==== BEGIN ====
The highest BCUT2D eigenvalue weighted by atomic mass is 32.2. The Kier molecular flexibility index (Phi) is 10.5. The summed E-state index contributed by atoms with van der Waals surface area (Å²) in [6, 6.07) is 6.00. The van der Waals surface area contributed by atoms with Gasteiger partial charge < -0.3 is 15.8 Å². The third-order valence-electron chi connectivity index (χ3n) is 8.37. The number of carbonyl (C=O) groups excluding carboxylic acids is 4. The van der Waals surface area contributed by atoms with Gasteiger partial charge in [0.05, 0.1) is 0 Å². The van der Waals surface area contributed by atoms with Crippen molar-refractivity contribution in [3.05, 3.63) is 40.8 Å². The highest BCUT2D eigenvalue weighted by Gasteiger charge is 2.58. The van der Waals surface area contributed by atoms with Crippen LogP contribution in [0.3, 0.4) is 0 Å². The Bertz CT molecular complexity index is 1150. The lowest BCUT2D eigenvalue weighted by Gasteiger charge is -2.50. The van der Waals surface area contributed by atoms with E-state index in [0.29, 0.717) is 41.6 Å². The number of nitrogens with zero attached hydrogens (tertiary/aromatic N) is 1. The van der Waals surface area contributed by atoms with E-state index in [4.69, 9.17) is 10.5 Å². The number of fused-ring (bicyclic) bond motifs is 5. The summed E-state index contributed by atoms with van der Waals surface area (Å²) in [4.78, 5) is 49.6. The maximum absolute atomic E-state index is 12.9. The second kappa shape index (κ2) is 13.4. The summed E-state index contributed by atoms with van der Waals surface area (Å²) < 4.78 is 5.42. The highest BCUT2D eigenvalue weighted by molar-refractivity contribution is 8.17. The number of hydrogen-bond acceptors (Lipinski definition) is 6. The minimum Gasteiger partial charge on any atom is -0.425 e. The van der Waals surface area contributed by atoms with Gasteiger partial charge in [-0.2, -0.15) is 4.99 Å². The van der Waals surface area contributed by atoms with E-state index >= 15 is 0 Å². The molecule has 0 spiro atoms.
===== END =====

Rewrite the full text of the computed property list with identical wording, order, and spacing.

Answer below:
The highest BCUT2D eigenvalue weighted by atomic mass is 32.2. The Kier molecular flexibility index (Phi) is 10.5. The summed E-state index contributed by atoms with van der Waals surface area (Å²) in [6, 6.07) is 6.00. The van der Waals surface area contributed by atoms with Gasteiger partial charge < -0.3 is 15.8 Å². The third-order valence-electron chi connectivity index (χ3n) is 8.37. The number of carbonyl (C=O) groups excluding carboxylic acids is 4. The van der Waals surface area contributed by atoms with Gasteiger partial charge in [0.05, 0.1) is 0 Å². The van der Waals surface area contributed by atoms with Crippen molar-refractivity contribution in [3.05, 3.63) is 40.8 Å². The highest BCUT2D eigenvalue weighted by Gasteiger charge is 2.58. The van der Waals surface area contributed by atoms with Crippen LogP contribution in [0.3, 0.4) is 0 Å². The Bertz CT molecular complexity index is 1150. The lowest BCUT2D eigenvalue weighted by Gasteiger charge is -2.50. The van der Waals surface area contributed by atoms with E-state index in [0.29, 0.717) is 41.6 Å². The number of nitrogens with zero attached hydrogens (tertiary/aromatic N) is 1. The van der Waals surface area contributed by atoms with E-state index in [4.69, 9.17) is 10.5 Å². The number of fused-ring (bicyclic) bond motifs is 5. The summed E-state index contributed by atoms with van der Waals surface area (Å²) in [4.78, 5) is 49.6. The maximum absolute atomic E-state index is 12.9. The second kappa shape index (κ2) is 13.4. The summed E-state index contributed by atoms with van der Waals surface area (Å²) < 4.78 is 5.42. The highest BCUT2D eigenvalue weighted by molar-refractivity contribution is 8.17. The number of hydrogen-bond acceptors (Lipinski definition) is 6. The minimum Gasteiger partial charge on any atom is -0.425 e. The van der Waals surface area contributed by atoms with Gasteiger partial charge in [-0.2, -0.15) is 4.99 Å². The van der Waals surface area contributed by atoms with E-state index >= 15 is 0 Å². The molecule has 0 spiro atoms.